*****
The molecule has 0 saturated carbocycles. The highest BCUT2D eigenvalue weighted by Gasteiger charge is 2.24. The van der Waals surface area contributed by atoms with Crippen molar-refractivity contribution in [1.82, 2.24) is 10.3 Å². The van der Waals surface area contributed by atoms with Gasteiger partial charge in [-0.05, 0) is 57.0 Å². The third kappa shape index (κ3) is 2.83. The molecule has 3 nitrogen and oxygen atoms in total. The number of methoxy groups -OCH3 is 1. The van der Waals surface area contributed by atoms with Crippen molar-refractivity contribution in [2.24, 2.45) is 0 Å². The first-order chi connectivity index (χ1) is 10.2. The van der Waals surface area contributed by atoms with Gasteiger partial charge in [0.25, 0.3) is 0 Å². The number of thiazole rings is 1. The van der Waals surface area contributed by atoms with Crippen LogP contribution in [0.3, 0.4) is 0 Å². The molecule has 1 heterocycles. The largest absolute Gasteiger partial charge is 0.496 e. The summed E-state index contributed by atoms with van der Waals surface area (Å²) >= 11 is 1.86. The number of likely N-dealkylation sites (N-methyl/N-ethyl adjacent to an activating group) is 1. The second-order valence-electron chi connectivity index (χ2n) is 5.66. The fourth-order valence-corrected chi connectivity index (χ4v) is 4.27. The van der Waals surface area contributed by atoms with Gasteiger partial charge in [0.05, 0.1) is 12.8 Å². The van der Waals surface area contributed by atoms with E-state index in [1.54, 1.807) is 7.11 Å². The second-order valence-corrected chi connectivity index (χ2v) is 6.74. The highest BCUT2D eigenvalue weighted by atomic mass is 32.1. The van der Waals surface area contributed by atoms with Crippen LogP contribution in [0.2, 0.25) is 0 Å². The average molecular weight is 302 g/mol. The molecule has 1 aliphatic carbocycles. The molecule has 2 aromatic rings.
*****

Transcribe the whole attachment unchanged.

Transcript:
The molecule has 0 saturated carbocycles. The highest BCUT2D eigenvalue weighted by Gasteiger charge is 2.24. The van der Waals surface area contributed by atoms with Crippen molar-refractivity contribution in [1.82, 2.24) is 10.3 Å². The van der Waals surface area contributed by atoms with Gasteiger partial charge in [-0.05, 0) is 57.0 Å². The third kappa shape index (κ3) is 2.83. The molecule has 3 nitrogen and oxygen atoms in total. The number of methoxy groups -OCH3 is 1. The van der Waals surface area contributed by atoms with Crippen molar-refractivity contribution in [2.24, 2.45) is 0 Å². The first-order chi connectivity index (χ1) is 10.2. The van der Waals surface area contributed by atoms with Gasteiger partial charge in [0.25, 0.3) is 0 Å². The number of thiazole rings is 1. The van der Waals surface area contributed by atoms with Crippen LogP contribution in [0.3, 0.4) is 0 Å². The molecule has 1 heterocycles. The largest absolute Gasteiger partial charge is 0.496 e. The summed E-state index contributed by atoms with van der Waals surface area (Å²) >= 11 is 1.86. The number of likely N-dealkylation sites (N-methyl/N-ethyl adjacent to an activating group) is 1. The second-order valence-electron chi connectivity index (χ2n) is 5.66. The fourth-order valence-corrected chi connectivity index (χ4v) is 4.27. The van der Waals surface area contributed by atoms with Gasteiger partial charge in [0.05, 0.1) is 12.8 Å². The van der Waals surface area contributed by atoms with E-state index in [1.54, 1.807) is 7.11 Å². The second-order valence-corrected chi connectivity index (χ2v) is 6.74. The highest BCUT2D eigenvalue weighted by atomic mass is 32.1. The van der Waals surface area contributed by atoms with Crippen LogP contribution in [0.2, 0.25) is 0 Å². The average molecular weight is 302 g/mol. The molecule has 1 aliphatic carbocycles. The molecule has 2 aromatic rings.